THE "NEW ORLEANS FOUR" OF RUBY BRIDGES, GAIL ETIENNE, LEONA TATE, AND TESSIE PREVOST WERE HONORED ON FRIDAY IN A 60TH ANNIVERSARY CELEBRATION
Original News Source: https://www.essence.com/news/new-orleans-four/
Last Friday, New Orleans celebrated the 60th anniversary of school desegregation by honoring four Black women who were the first to integrate Louisiana schools in 1960 at just six-years-old. Because of COVID-19, the historic commemoration moved to this year.
On November 14, 1960, Gail Etienne, Leona Tate, and Tessie Prevost attended the previously all-white McDonogh 19 Elementary School, while Ruby Bridges helped to end school segregation across town at William Frantz Elementary. American painter Norman Rockwell immortalized the moment in his painting depicting Ruby Bridges, escorted by U.S. marshals, walking to school through an angry mob.
Indeed, this task was not for the faint of heart—back “[i]n 1960, the girls were chosen from a pool of 134 Black students who applied to attend the city’s all-white public schools. Before their selection, the students were academically and psychologically evaluated by the school board.” Etienne reflected, “I was just afraid. I didn’t know what was going on and what they were thinking…I just knew I was going to a new school.”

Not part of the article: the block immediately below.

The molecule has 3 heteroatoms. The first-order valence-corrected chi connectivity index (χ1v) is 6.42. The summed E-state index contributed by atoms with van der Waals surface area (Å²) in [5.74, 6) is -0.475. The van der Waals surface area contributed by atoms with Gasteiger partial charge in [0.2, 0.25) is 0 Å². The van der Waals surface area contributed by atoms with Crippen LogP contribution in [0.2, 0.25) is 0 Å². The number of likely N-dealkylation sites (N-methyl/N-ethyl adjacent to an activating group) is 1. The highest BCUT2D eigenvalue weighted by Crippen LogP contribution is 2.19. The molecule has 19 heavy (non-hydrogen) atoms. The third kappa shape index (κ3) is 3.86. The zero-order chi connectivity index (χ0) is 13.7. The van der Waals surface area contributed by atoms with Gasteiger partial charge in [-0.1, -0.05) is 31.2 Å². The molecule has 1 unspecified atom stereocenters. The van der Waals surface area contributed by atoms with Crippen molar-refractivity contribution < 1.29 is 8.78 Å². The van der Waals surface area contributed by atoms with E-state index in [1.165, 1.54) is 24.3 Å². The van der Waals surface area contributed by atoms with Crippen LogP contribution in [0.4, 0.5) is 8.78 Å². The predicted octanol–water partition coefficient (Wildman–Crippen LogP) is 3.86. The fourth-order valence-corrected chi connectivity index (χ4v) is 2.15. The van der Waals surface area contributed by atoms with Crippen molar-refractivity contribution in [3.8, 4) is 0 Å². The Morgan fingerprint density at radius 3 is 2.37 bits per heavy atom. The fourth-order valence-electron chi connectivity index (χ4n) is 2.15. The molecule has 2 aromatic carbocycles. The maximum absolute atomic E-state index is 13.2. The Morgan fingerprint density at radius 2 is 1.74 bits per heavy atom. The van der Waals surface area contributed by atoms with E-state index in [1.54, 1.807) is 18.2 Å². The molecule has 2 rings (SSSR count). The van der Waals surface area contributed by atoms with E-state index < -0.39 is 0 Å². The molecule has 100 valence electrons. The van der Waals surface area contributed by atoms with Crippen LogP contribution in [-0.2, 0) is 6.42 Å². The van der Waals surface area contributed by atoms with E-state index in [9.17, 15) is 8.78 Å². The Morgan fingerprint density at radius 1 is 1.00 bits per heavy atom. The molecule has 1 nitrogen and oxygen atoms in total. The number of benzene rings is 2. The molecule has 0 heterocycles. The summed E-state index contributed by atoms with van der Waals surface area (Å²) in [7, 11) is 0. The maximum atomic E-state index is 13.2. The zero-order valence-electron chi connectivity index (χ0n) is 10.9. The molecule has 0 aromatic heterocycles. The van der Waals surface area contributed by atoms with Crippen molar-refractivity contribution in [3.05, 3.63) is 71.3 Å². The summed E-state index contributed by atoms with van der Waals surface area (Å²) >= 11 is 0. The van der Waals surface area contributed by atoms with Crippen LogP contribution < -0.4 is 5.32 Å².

Even though the Supreme Court decision in Brown v. Board of Education in 1954 mandated desegregation of public schools, it took the courage of these four girls to force New Orleans public schools into compliance in November 1960.
Henderson Lewis, New Orleans Schools Superintendent walked with the students and said, “Over a 60-year period, our communities have changed and also access in public education has changed, but what we have done as a school system is make sure that no matter what neighborhood you live in…We give you equal access to be able to apply to a school you want your child to attend…We are always thinking about ways to make sure our promises to our children be fulfilled.”
The celebration is also a reminder that history is still in the present. All four women are still alive, and three of them— Etienne, Tate, and Prevost— attended the commemoration.